We all knew it was going to happen, but that didn’t mean it wasn’t heartbreaking. Like I said previously, Gwen’s sole purpose in this film was to build us up and then let us down. You don’t want to, but you slowly find yourself feeling calm and trusting that Gwen has a future at Oxford and maybe Peter will go with her. But no, the Green Goblin has other plans and we soon find ourselves whispering ‘No, why would you…’ at the theatre screen. After such a happy go lucky build up with Gwen, even when you see the costume directors nod to the comics where Gwen dies and make Gwen’s outfit look unnervingly similar, you still just reject the thought that there is no happy ending between the two lovers. But when it happens, at the end of an awesome fight sequence, might I add, you’ll find an eerie silence encapsulates the movie theatre and you may hear some sobbing from the back row.
The movie is action packed, but it is balanced with the filler scenes. The issue was that there was so much going on. It was unnecessary to have so many characters, who have very strong stories in the comics, be weakened because there wasn’t enough screen time so you don’t feel a strong enough emotional attachment to them to be bothered by what happens. When Electro explodes, it just feels like there isn’t enough time between him and the appearance of the Green Goblin to make it dramatic. Spiderman just defeated Electro? Well, 5 minutes later, Gwen’s dead, so who’s the real winner here?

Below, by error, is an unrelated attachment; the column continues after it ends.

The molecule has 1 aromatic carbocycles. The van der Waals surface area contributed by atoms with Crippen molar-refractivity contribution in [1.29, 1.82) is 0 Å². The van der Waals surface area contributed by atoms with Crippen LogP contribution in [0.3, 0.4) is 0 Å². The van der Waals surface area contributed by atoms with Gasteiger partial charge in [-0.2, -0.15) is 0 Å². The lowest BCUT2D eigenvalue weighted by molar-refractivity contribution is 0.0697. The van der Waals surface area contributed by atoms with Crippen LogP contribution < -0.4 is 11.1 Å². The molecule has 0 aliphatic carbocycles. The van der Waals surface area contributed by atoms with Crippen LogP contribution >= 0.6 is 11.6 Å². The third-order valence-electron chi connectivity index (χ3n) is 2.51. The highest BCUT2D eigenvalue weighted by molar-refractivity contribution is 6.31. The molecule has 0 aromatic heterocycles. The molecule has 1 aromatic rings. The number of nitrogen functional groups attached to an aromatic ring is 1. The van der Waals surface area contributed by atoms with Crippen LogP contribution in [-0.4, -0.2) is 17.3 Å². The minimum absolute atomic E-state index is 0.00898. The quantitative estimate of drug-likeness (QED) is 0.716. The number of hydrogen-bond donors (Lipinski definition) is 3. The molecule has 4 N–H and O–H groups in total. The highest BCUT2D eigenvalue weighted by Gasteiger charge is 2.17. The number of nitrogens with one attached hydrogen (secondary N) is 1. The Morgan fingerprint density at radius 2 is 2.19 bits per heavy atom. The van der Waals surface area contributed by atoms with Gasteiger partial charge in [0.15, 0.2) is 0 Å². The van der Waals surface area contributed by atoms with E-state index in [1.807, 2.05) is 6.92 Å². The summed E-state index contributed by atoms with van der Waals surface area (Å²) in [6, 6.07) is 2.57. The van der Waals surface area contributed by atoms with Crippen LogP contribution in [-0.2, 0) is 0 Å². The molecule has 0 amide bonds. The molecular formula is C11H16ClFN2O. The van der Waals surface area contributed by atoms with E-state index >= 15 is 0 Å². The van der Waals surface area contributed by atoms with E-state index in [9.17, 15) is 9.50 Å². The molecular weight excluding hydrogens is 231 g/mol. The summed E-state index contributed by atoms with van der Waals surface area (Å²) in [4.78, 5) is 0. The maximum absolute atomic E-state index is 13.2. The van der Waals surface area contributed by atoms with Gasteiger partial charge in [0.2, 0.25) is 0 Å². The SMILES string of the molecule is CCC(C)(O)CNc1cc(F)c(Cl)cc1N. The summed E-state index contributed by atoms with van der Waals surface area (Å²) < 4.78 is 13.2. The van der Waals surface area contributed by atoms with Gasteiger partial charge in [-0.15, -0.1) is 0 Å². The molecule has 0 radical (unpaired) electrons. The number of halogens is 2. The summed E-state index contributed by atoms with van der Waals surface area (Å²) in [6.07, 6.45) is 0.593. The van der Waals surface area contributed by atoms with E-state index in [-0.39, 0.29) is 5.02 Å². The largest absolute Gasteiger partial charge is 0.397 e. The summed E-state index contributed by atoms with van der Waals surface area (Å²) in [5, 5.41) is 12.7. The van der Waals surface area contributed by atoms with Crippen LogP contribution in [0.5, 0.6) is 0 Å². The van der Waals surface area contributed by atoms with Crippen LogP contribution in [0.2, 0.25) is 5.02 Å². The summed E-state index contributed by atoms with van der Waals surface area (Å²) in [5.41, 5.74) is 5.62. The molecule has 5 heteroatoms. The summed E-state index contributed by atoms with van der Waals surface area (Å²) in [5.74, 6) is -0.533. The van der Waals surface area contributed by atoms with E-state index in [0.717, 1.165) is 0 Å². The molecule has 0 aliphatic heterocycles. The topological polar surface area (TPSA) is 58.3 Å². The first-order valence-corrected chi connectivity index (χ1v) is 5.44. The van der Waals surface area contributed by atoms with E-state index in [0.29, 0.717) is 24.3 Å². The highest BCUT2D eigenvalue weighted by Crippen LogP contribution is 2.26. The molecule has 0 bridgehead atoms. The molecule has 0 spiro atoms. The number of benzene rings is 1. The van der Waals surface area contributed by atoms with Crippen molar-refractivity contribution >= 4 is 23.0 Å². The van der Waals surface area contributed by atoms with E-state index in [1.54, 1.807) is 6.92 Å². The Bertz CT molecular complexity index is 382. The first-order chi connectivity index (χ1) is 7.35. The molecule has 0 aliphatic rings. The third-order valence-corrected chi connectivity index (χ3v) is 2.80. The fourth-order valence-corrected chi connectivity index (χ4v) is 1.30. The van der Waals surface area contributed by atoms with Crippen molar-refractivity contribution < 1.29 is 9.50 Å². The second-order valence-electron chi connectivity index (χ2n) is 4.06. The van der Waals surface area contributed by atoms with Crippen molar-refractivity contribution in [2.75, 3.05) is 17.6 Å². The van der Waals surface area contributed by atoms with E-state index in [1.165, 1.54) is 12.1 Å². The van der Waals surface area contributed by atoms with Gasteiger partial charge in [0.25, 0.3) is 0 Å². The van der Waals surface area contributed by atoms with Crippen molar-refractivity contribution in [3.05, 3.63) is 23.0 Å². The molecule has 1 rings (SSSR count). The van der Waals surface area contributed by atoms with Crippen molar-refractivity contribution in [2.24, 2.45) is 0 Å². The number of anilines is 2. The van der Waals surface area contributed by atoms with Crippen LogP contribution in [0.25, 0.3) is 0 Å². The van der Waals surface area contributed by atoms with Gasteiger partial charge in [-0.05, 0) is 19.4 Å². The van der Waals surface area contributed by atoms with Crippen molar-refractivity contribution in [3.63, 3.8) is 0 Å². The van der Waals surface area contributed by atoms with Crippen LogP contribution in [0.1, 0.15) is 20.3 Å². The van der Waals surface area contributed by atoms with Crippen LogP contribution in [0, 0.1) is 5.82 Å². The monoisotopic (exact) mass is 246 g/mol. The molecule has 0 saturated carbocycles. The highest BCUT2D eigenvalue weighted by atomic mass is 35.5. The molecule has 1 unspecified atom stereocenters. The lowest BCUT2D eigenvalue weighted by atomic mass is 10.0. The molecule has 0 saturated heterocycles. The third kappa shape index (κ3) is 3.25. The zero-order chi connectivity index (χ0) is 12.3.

Also, the CGI and soundtrack of this film are definitely worth a mention. I’ve seen a lot of reviews where people have said that the CGI is not good enough to live up to the expectations of the movie. I disagree strongly, the CGI in this movie is everything it should be. However, Electro’s character proves difficult to make realistic in some scenes, because there were a few moments when we saw full body shots and it didn’t look quite right. The soundtrack is great, absolutely amazing. But, there are a couple of occasions where music is poorly edited into the film. For example, in Times Square, when the sniper takes a shot at the new and improved Max, just before he goes on a rampage the music suddenly starts at a crescendo. Not only that, but it starts at a weird time, like a second too late. It’s enough to take away from the moment, which can make the scene seem a little off kilter.
All in all, the movie is good. In some parts, it’s great. Once or twice, it actually lives up to being amazing. Whilst there’s never a dull moment, some scenes fall short of expectation. The movie is really all filler, little killer and whilst that’s not a bad thing, as we experience with this movie, it’s still enough to make you say ‘Uh…’ There are too many plot devices and not enough time to explain them all in the depth you really want. So, the film is majorly enjoyable, but in my opinion, we either needed another hour or less individual stories that were taking up way too much screen time.
If you want to read more about Spiderman, check out our ‘The Amazing Spiderman 2’ game review!